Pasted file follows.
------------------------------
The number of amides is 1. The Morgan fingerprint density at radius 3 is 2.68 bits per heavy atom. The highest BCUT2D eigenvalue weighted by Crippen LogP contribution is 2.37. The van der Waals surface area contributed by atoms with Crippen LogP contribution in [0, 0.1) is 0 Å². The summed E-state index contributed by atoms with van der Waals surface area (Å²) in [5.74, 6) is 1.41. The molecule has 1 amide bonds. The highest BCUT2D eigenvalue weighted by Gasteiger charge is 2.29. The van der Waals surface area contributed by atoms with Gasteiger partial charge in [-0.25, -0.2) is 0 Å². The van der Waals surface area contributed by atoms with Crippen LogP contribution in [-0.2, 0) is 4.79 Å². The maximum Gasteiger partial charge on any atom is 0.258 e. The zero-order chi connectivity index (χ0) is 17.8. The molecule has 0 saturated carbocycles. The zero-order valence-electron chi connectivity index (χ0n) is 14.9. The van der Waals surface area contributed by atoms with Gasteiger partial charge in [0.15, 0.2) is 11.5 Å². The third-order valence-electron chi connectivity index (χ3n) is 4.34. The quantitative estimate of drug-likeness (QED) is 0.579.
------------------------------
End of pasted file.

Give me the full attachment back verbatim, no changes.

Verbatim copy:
The number of amides is 1. The Morgan fingerprint density at radius 3 is 2.68 bits per heavy atom. The highest BCUT2D eigenvalue weighted by Crippen LogP contribution is 2.37. The van der Waals surface area contributed by atoms with Crippen LogP contribution in [0, 0.1) is 0 Å². The summed E-state index contributed by atoms with van der Waals surface area (Å²) in [5.74, 6) is 1.41. The molecule has 1 amide bonds. The highest BCUT2D eigenvalue weighted by Gasteiger charge is 2.29. The van der Waals surface area contributed by atoms with Gasteiger partial charge in [-0.25, -0.2) is 0 Å². The van der Waals surface area contributed by atoms with Crippen LogP contribution in [-0.2, 0) is 4.79 Å². The maximum Gasteiger partial charge on any atom is 0.258 e. The zero-order chi connectivity index (χ0) is 17.8. The molecule has 0 saturated carbocycles. The zero-order valence-electron chi connectivity index (χ0n) is 14.9. The van der Waals surface area contributed by atoms with Gasteiger partial charge in [0.15, 0.2) is 11.5 Å². The third-order valence-electron chi connectivity index (χ3n) is 4.34. The quantitative estimate of drug-likeness (QED) is 0.579.